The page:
Ministry of Foreign Affairs: Norway does not take a position on whether Israel is an apartheid state

Palestinian workersPhoto: AP Photo / Kevin Frayer, File
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Norway takes Israel’s treatment of the Palestinians very seriously but has not decided whether it falls within the concept of apartheid, the Ministry of Foreign Affairs states.

This week, Amnesty International presented a report concluding that Israel is systematically discriminating against the Palestinians in a way that can be called apartheid.

“The Palestinians are treated as an inferior ethnic group and are systematically deprived of their rights,” the organization’s Secretary-General Agnès Callamard stated.

The Israeli embassy in Oslo has rejected the criticism and accused Amnesty of spreading anti-Semitism.

“Amnesty’s report is double-edged and uses demonization to delegitimize Israel. This is anti-Semitism, and it is a denial of the state of Israel’s right to exist,” it said in a statement.

Rome Statute

The Norwegian-backed Israeli human rights organization B’Tselem and Human Rights Watch have previously concluded that Israel, with its policy towards the Palestinians, both in Israel and the occupied territories, is guilty of apartheid as defined in the Rome Statute of the International Criminal Court. 

Norway does not readily support this, according to State Secretary Henrik Thune (AP) at the Ministry of Foreign Affairs.

“We take the many violations of human rights and international humanitarian law against Palestinians as the UN, human rights organizations, and others report very seriously. Israel is obliged under international law to safeguard the rights of all population groups in Israel and the Palestinian population in occupied Palestinian territories,” he told NTB.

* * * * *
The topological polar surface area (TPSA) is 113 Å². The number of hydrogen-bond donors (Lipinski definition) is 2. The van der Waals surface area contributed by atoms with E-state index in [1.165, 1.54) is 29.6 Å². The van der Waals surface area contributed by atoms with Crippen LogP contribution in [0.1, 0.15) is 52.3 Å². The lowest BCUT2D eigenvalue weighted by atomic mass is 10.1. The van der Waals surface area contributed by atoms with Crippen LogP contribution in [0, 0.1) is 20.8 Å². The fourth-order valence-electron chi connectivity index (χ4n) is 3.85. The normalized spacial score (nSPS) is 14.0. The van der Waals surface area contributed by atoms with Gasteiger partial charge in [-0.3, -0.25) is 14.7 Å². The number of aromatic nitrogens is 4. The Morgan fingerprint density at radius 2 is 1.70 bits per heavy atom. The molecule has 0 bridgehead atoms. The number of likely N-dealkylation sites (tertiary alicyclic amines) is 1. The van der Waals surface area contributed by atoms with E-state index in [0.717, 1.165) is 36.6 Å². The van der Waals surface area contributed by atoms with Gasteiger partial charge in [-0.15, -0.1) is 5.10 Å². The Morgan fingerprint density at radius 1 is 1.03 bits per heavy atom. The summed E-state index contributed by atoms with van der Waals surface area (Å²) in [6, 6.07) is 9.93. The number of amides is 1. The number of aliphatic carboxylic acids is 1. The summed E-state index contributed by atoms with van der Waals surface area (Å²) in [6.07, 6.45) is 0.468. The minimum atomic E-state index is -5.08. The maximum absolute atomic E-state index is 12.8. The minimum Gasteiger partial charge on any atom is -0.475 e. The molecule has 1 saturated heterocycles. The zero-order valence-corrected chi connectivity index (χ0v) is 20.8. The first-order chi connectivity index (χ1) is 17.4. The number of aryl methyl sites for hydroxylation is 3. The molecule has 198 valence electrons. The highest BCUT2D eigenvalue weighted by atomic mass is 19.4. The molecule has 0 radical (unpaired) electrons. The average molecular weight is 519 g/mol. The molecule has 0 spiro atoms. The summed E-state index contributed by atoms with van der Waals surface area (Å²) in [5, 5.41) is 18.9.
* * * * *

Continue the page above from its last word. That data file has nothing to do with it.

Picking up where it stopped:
However, the Ministry of Foreign Affairs views apartheid as a legal concept with requirements for evidence for subjective reasons. In the Ministry’s view, it is, therefore, first and foremost the task of the judiciary to decide whether such a serious crime against humanity is taking place.

“As a member of the Security Council, Israeli settlement activity, acts of violence against civilians, including children, deprivation of liberty, and the regime in Gaza are high on our agenda,” Thune said.

“We are cooperating with the UN and several Palestinian and Israeli civil society organizations to improve the situation for the people of Palestine. At the same time, it is urgent to arrive at a negotiated two-state solution to the conflict that fulfills the rights of both Palestinians and Israelis and can provide lasting peace,” he said.

Disappointed

Secretary-General John Peder Egenæs of Amnesty Norway is disappointed with the Foreign Ministry’s position.

“We had expected a more active relationship with our report where we believe we document that the Israeli system lives up to the definition of apartheid. But we do not expect the Foreign Ministry to simply take over Amnesty’s legal assessment. What we must be able to expect, however, is that the Ministry of Foreign Affairs makes its own international law assessments of the case and, at the same time, works to ensure that the Security Council and the International Criminal Court (ICC) do the same,” Egenæs told NTB.

“When it comes to serious violations of international humanitarian law, it is not enough to shift the responsibility to a vaguely defined ‘judiciary.’ Then Norway, which has acceded to both the Racism Convention and the Apartheid Convention, must take independent responsibility,” he added.

Source : © NTB Scanpix / #Norway Today / #NorwayTodayNews

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